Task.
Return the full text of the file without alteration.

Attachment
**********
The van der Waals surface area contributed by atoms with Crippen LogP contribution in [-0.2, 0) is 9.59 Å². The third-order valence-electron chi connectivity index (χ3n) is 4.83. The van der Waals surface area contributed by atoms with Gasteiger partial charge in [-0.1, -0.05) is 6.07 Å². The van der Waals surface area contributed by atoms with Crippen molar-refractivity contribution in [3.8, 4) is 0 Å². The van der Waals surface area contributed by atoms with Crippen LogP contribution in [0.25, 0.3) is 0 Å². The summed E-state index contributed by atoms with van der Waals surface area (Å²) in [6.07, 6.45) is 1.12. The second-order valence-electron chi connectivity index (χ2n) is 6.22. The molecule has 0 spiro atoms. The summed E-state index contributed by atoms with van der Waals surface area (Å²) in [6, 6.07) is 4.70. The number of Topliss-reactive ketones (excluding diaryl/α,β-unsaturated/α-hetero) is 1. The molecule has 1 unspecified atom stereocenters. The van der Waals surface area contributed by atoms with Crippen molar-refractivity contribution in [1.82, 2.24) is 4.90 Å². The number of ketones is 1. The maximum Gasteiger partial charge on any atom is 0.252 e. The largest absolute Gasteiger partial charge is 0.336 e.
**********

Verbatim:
The van der Waals surface area contributed by atoms with Crippen LogP contribution in [-0.2, 0) is 9.59 Å². The third-order valence-electron chi connectivity index (χ3n) is 4.83. The van der Waals surface area contributed by atoms with Gasteiger partial charge in [-0.1, -0.05) is 6.07 Å². The van der Waals surface area contributed by atoms with Crippen molar-refractivity contribution in [3.8, 4) is 0 Å². The van der Waals surface area contributed by atoms with Crippen LogP contribution in [0.25, 0.3) is 0 Å². The summed E-state index contributed by atoms with van der Waals surface area (Å²) in [6.07, 6.45) is 1.12. The second-order valence-electron chi connectivity index (χ2n) is 6.22. The molecule has 0 spiro atoms. The summed E-state index contributed by atoms with van der Waals surface area (Å²) in [6, 6.07) is 4.70. The number of Topliss-reactive ketones (excluding diaryl/α,β-unsaturated/α-hetero) is 1. The molecule has 1 unspecified atom stereocenters. The van der Waals surface area contributed by atoms with Crippen molar-refractivity contribution in [1.82, 2.24) is 4.90 Å². The number of ketones is 1. The maximum Gasteiger partial charge on any atom is 0.252 e. The largest absolute Gasteiger partial charge is 0.336 e.